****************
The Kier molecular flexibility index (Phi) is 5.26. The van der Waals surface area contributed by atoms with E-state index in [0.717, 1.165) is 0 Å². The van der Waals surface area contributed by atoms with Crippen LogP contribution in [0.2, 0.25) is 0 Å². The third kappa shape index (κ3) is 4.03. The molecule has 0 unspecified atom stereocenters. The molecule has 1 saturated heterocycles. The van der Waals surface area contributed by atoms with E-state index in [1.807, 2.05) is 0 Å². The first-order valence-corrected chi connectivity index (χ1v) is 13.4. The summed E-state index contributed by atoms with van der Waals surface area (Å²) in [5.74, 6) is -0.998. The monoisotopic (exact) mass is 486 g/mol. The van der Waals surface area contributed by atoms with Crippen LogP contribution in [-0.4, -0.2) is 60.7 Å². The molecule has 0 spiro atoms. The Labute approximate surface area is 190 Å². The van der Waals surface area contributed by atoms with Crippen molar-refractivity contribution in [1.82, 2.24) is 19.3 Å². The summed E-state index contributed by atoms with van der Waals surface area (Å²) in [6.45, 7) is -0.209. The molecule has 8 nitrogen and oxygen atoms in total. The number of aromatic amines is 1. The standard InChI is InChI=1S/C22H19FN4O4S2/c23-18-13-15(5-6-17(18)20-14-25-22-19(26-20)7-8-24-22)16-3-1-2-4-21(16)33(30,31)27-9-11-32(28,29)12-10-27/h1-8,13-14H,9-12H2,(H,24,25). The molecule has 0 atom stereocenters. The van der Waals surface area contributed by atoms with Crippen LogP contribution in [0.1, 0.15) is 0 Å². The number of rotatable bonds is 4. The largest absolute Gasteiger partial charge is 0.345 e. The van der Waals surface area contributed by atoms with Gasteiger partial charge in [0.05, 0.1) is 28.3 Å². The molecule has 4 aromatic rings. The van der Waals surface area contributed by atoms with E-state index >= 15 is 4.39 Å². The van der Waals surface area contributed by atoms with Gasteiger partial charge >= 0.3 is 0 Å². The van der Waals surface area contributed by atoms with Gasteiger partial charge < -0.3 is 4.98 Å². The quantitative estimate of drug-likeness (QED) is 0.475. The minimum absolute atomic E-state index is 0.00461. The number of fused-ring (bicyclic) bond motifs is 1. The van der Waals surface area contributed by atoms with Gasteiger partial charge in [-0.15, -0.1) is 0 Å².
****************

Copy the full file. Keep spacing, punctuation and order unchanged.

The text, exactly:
The Kier molecular flexibility index (Phi) is 5.26. The van der Waals surface area contributed by atoms with E-state index in [0.717, 1.165) is 0 Å². The van der Waals surface area contributed by atoms with Crippen LogP contribution in [0.2, 0.25) is 0 Å². The third kappa shape index (κ3) is 4.03. The molecule has 0 unspecified atom stereocenters. The molecule has 1 saturated heterocycles. The van der Waals surface area contributed by atoms with E-state index in [1.807, 2.05) is 0 Å². The first-order valence-corrected chi connectivity index (χ1v) is 13.4. The summed E-state index contributed by atoms with van der Waals surface area (Å²) in [5.74, 6) is -0.998. The monoisotopic (exact) mass is 486 g/mol. The van der Waals surface area contributed by atoms with Crippen LogP contribution in [-0.4, -0.2) is 60.7 Å². The molecule has 0 spiro atoms. The Labute approximate surface area is 190 Å². The van der Waals surface area contributed by atoms with Crippen molar-refractivity contribution in [1.82, 2.24) is 19.3 Å². The summed E-state index contributed by atoms with van der Waals surface area (Å²) in [6.45, 7) is -0.209. The molecule has 8 nitrogen and oxygen atoms in total. The number of aromatic amines is 1. The standard InChI is InChI=1S/C22H19FN4O4S2/c23-18-13-15(5-6-17(18)20-14-25-22-19(26-20)7-8-24-22)16-3-1-2-4-21(16)33(30,31)27-9-11-32(28,29)12-10-27/h1-8,13-14H,9-12H2,(H,24,25). The molecule has 0 atom stereocenters. The van der Waals surface area contributed by atoms with Crippen LogP contribution in [0.1, 0.15) is 0 Å². The number of rotatable bonds is 4. The largest absolute Gasteiger partial charge is 0.345 e. The van der Waals surface area contributed by atoms with Gasteiger partial charge in [0.05, 0.1) is 28.3 Å². The molecule has 4 aromatic rings. The van der Waals surface area contributed by atoms with E-state index >= 15 is 4.39 Å². The van der Waals surface area contributed by atoms with Gasteiger partial charge >= 0.3 is 0 Å². The van der Waals surface area contributed by atoms with Gasteiger partial charge < -0.3 is 4.98 Å². The quantitative estimate of drug-likeness (QED) is 0.475. The minimum absolute atomic E-state index is 0.00461. The number of fused-ring (bicyclic) bond motifs is 1. The van der Waals surface area contributed by atoms with Gasteiger partial charge in [-0.15, -0.1) is 0 Å².